In a ‘Jeopardy style’ provincial math contest this past weekend, a Grade 7 student from Elmira came out on top. Amitan Pope, a former Park Manor PS student and current student in the gifted class at Courtland Senior Public School, beat out competitors from 13 other districts to be crowned as the junior champion at a mathematics competition hosted by the Professional Engineers of Ontario in Scarborough.
The five winners from the regional competition back in March continued on to the provincial level. The “Mathletics” were held this year for this first time ever at the provincial level, making Amitan the first provincial winner.
“I was assigned number 365 for the competition, which is a lucky number,” he laughed.
Maybe it was a little bit of luck, but it is likely a lot of skill was involved.
The event had a TV-show feel to it as students used “clickers” instead of paper to submit their answers. The competitors went through two rounds of questions that included both multiple answers and in some instances numeric answers. The students were asked a series of questions during two rounds of the competition, with topics including household calculations, electrical calculations, accelerations of a car, and the measurement of buildings and towers, to name a few. Each student received a notebook and a calculator as well as a clicker which sent their answers directly to a computer and scores were tabulated instantly.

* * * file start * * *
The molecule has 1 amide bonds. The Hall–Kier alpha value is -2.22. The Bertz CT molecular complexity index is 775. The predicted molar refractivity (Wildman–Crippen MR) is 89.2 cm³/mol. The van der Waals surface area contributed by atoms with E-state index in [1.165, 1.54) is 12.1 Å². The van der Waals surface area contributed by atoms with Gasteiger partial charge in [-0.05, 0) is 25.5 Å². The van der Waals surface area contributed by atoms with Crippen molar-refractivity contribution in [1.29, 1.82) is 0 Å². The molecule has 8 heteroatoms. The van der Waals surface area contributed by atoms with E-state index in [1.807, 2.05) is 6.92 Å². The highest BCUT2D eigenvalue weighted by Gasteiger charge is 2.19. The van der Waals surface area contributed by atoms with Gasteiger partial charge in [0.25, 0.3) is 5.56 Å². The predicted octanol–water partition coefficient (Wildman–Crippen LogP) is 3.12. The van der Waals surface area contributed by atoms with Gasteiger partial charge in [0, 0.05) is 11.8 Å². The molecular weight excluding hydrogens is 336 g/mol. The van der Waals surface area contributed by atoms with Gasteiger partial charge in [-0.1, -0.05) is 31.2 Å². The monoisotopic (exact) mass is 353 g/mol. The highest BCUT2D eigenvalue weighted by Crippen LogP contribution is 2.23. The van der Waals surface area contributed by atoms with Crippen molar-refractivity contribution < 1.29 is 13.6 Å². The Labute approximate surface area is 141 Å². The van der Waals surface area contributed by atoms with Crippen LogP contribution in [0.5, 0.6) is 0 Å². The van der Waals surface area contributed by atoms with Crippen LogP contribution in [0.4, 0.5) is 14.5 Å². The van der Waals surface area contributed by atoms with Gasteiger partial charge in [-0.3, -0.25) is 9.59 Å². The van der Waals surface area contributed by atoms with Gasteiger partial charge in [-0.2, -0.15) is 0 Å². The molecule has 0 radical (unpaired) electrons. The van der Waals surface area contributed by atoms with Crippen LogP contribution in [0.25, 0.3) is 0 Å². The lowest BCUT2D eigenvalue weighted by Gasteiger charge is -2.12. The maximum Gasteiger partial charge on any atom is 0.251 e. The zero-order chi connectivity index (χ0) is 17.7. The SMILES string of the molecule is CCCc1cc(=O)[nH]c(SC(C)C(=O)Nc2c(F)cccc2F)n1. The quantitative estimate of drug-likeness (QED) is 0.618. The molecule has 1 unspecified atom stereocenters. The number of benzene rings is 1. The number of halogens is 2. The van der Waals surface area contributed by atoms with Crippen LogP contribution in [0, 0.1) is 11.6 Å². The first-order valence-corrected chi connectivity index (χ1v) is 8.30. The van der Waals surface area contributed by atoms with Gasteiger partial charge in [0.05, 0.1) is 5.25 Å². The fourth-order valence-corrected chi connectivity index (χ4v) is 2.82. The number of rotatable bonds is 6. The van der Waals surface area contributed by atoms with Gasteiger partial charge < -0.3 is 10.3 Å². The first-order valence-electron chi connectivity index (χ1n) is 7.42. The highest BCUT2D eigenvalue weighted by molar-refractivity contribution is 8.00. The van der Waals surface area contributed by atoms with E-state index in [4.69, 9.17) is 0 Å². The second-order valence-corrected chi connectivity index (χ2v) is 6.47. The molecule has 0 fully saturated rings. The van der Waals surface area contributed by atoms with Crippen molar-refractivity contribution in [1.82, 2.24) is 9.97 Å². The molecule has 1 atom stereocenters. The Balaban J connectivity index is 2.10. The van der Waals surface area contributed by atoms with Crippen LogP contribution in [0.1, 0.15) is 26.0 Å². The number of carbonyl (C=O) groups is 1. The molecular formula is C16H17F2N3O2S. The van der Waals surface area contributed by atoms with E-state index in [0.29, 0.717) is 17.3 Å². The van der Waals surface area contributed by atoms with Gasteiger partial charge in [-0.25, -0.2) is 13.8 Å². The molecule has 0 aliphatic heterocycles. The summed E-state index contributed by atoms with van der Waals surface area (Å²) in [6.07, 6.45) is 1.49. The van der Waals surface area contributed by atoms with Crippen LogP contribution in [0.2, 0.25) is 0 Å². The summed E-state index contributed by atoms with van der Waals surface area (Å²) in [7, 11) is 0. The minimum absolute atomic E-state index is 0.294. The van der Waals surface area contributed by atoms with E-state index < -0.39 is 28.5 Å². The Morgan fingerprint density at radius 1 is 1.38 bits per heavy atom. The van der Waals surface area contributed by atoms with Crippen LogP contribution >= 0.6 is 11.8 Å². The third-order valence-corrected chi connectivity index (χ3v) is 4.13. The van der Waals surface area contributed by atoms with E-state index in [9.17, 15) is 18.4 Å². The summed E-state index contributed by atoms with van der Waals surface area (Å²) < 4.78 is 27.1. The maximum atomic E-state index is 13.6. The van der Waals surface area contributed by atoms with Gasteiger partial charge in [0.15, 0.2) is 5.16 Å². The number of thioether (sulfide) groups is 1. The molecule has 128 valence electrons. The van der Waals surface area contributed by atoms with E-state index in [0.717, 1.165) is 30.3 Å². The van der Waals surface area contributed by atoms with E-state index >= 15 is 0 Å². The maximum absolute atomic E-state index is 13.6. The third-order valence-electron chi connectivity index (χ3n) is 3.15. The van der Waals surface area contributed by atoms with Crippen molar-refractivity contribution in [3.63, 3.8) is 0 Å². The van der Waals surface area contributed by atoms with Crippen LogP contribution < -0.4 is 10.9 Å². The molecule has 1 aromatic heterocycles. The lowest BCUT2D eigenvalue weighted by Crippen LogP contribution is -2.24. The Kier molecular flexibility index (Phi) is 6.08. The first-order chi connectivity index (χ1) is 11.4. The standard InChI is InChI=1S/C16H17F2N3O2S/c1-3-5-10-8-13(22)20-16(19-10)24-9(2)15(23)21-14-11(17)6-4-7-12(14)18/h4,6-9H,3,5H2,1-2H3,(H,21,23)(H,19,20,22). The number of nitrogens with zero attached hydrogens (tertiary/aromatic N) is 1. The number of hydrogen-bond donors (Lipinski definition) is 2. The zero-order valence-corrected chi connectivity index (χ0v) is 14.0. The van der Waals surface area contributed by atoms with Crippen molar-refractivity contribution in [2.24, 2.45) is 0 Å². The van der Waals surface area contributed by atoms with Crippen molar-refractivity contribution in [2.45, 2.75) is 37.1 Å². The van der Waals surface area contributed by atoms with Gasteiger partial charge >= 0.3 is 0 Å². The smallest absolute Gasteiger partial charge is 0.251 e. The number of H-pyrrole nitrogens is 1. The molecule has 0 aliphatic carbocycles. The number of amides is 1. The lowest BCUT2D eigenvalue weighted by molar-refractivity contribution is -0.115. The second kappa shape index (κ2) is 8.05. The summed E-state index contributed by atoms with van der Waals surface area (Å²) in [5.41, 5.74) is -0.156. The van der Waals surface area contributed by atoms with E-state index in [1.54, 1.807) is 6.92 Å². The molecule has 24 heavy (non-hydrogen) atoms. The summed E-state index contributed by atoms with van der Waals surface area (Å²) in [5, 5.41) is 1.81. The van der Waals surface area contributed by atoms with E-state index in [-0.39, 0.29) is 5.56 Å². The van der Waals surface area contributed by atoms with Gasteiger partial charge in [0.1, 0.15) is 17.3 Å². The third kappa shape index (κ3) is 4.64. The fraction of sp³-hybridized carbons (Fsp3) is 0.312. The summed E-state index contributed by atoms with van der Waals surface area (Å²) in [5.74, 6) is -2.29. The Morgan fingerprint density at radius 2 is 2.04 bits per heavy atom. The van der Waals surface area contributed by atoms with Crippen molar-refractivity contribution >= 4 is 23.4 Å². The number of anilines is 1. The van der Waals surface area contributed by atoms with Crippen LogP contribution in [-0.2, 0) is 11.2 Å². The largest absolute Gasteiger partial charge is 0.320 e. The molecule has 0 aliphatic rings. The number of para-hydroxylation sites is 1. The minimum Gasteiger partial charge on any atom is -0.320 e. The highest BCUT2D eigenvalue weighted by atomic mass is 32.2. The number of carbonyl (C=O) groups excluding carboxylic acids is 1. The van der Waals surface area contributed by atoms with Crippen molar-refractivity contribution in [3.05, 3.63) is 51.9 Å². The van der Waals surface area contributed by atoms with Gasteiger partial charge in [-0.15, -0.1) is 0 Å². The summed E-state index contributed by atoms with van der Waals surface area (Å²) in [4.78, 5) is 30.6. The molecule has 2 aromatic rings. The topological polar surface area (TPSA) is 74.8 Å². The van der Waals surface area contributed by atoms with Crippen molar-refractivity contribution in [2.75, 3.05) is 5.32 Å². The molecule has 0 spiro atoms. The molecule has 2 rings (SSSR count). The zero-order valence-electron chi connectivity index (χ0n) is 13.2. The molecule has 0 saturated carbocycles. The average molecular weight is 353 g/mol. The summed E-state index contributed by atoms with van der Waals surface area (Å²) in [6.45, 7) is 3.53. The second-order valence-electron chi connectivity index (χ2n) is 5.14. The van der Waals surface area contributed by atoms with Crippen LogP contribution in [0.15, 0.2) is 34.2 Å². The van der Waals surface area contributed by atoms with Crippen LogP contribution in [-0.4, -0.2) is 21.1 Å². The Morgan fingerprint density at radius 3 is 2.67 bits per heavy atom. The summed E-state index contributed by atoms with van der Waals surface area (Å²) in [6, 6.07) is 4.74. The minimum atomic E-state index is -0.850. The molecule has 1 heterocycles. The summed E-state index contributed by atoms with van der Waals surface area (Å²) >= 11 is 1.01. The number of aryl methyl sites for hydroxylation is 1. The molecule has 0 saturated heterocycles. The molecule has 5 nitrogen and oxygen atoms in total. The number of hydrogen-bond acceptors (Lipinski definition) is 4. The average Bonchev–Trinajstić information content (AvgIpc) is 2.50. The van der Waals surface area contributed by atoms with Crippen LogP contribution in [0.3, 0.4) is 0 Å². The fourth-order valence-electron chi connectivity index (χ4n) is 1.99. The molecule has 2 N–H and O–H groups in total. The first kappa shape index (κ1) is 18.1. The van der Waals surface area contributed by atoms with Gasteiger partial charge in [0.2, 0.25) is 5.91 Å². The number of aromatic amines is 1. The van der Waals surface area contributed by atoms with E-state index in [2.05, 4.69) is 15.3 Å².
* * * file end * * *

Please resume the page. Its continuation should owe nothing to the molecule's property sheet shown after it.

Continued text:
Amitan’s father, Dave Pope, was seated in the audience behind the students and says that he was amazed at how quickly his son came up with the correct answer.
“I asked him, ‘How did you do it?’ and he said he just had his own formula!”
Amitan explained that the formulas he uses are ones which he has picked over time, something that helped him think more quickly when the time came to give his answer.
“I find the techniques in other places, sometimes in a book or sometimes my teacher had taught it.”
The contest was designed with the hope of creating a passion for the application of mathematics in solving day-to-day scientific and engineering problems. That’s certainly true in Amitan’s case. Aspiring to be a doctor when he is older, Amitan says that he already finds ways to use the mathematical principles he has learned through this contest.
When he is not studying mathematical principles, Amitan he spends most of his time playing soccer as a member of the Waterloo Wolfpack under-13 boys rep soccer team.
“He is probably one of the top right back defenders within his age group in the region,” noted his dad. “Unlike his math skills, which are more of an individual affair, he enjoys the game of soccer because it is a team effort which really signifies his true character.”